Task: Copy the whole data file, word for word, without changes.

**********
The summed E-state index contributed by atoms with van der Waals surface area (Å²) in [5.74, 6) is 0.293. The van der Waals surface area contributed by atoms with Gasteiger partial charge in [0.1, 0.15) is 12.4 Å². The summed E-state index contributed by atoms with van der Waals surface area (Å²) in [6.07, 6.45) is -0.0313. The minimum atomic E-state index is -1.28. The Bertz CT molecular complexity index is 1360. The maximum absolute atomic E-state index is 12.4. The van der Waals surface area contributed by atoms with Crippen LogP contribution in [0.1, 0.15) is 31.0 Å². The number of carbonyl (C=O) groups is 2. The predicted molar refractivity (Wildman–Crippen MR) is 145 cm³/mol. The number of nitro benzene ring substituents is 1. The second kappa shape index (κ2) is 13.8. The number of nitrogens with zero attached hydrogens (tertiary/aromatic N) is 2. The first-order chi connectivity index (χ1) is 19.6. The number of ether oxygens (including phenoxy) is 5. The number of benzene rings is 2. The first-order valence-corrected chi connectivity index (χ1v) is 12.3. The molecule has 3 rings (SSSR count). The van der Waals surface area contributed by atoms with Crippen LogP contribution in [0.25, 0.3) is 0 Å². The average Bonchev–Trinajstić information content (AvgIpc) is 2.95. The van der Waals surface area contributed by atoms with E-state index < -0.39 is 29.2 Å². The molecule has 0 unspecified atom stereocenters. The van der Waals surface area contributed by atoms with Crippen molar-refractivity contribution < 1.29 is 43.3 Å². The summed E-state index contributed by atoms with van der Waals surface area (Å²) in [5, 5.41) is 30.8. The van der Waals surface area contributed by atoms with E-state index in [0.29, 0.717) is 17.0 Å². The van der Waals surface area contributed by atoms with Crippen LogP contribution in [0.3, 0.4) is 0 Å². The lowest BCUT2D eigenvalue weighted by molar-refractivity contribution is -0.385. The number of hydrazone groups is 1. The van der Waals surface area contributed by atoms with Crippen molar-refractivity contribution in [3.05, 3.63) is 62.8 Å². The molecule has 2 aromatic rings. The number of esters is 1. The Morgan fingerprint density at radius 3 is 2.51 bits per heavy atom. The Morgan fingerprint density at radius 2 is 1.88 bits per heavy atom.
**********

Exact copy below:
The summed E-state index contributed by atoms with van der Waals surface area (Å²) in [5.74, 6) is 0.293. The van der Waals surface area contributed by atoms with Gasteiger partial charge in [0.1, 0.15) is 12.4 Å². The summed E-state index contributed by atoms with van der Waals surface area (Å²) in [6.07, 6.45) is -0.0313. The minimum atomic E-state index is -1.28. The Bertz CT molecular complexity index is 1360. The maximum absolute atomic E-state index is 12.4. The van der Waals surface area contributed by atoms with Crippen LogP contribution in [0.1, 0.15) is 31.0 Å². The number of carbonyl (C=O) groups is 2. The predicted molar refractivity (Wildman–Crippen MR) is 145 cm³/mol. The number of nitro benzene ring substituents is 1. The second kappa shape index (κ2) is 13.8. The number of nitrogens with zero attached hydrogens (tertiary/aromatic N) is 2. The first-order chi connectivity index (χ1) is 19.6. The number of ether oxygens (including phenoxy) is 5. The number of benzene rings is 2. The first-order valence-corrected chi connectivity index (χ1v) is 12.3. The molecule has 3 rings (SSSR count). The van der Waals surface area contributed by atoms with Crippen LogP contribution in [0.25, 0.3) is 0 Å². The average Bonchev–Trinajstić information content (AvgIpc) is 2.95. The van der Waals surface area contributed by atoms with E-state index < -0.39 is 29.2 Å². The molecule has 0 unspecified atom stereocenters. The van der Waals surface area contributed by atoms with Crippen molar-refractivity contribution < 1.29 is 43.3 Å². The summed E-state index contributed by atoms with van der Waals surface area (Å²) in [5, 5.41) is 30.8. The van der Waals surface area contributed by atoms with E-state index in [0.29, 0.717) is 17.0 Å². The van der Waals surface area contributed by atoms with Crippen LogP contribution in [0.3, 0.4) is 0 Å². The lowest BCUT2D eigenvalue weighted by molar-refractivity contribution is -0.385. The number of hydrazone groups is 1. The van der Waals surface area contributed by atoms with Crippen molar-refractivity contribution in [3.05, 3.63) is 62.8 Å². The molecule has 2 aromatic rings. The number of esters is 1. The Morgan fingerprint density at radius 3 is 2.51 bits per heavy atom. The Morgan fingerprint density at radius 2 is 1.88 bits per heavy atom.